Genetic modification of T cells with IL-21 enhances antigen presentation and generation of central memory tumor-specific cytotoxic T-lymphocytes

Anjum S. Kaka, Donald R. Shaffer, Ryan Hartmeier, Ann M. Leen, An Lu, Adham Bear, Cliona M. Rooney, Aaron E. Foster

Research output: Contribution to journalArticlepeer-review

26 Scopus citations

Abstract

An optimized antigen-presenting cell for tumor immunotherapy should produce a robust antigen specific cytotoxic T lymphocytes (CTL) response to tumor-associated antigens, which can persist in vivo and expand on antigen reencounter. Interleukin (IL)-21 synergizes with other γ-chain cytokines to enhance the frequency and cytotoxicity of antigen-specific CTL. As T cells themselves may serve as effective antigen-presenting cells (T antigen-presenting cells; TAPC) and may be useful in vivo as cellular vaccines, we examined whether CD8 T cells genetically modified to produce IL-21 could induce immune responses to tumor associated antigen peptides in healthy human leukocyte antigen-A2 donors. We found that IL-21 modified TAPC enhanced both the proliferation and survival of MART-1 specific CD8 T cells, which were enriched by >8-fold over cultures with control nontransgenic TAPC. MART-1-specific CTL produced interferon-γ in response to cognate peptide antigen and killed primary tumor cells expressing MART-1 in a major histocompatibility complex restricted manner. IL-21 modified TAPC similarly enhanced generation of functional CTL against melanoma antigen gp100 and the B-cell chronic lymphocytic leukemia associated RHAMM antigen. Antigen-specific CTL generated using IL-21 gene-modified TAPC had a central memory phenotype characterized by CD45RA, CD44, CD27, CD28, CD62L, and IL-7 receptor-α, contrasting with the terminal effector phenotype of CTL generated in the absence of IL-21. Thus, TAPC stimulation in the presences of IL-21 enhances proliferation of tumor antigen-specific T cells and favors induction of a central memory phenotype, which may improve proliferation, survival, and efficacy of T-cell based therapies for the treatment of cancer.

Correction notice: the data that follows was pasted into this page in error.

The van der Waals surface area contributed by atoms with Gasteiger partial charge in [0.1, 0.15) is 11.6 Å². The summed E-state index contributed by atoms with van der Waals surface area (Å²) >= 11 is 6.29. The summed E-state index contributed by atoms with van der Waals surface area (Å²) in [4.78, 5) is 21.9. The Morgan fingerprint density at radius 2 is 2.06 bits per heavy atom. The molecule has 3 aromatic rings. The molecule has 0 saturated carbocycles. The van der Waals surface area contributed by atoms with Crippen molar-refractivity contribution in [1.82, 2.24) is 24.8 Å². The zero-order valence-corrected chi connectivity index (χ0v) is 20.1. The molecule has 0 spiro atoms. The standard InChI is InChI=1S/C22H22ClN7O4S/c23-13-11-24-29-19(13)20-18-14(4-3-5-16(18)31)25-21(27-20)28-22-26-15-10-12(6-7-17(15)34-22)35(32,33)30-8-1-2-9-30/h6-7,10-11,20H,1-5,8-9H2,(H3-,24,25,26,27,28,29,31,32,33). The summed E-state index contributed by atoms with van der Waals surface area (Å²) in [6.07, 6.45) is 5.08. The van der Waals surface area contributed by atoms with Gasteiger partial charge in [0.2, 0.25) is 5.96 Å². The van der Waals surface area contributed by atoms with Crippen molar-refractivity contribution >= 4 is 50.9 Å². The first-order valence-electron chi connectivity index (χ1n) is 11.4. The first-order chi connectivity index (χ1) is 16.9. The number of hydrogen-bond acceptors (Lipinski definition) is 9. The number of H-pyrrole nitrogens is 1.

Original languageEnglish (US)
Pages (from-to)726-736
Number of pages11
JournalJournal of Immunotherapy
Volume32
Issue number7
DOIs
StatePublished - Sep 2009

Keywords

  • Adoptive immunotherapy
  • CTL
  • IL-21
  • T antigen-presenting cell

ASJC Scopus subject areas

  • Immunology
  • Immunology and Allergy
  • Cancer Research
  • Pharmacology

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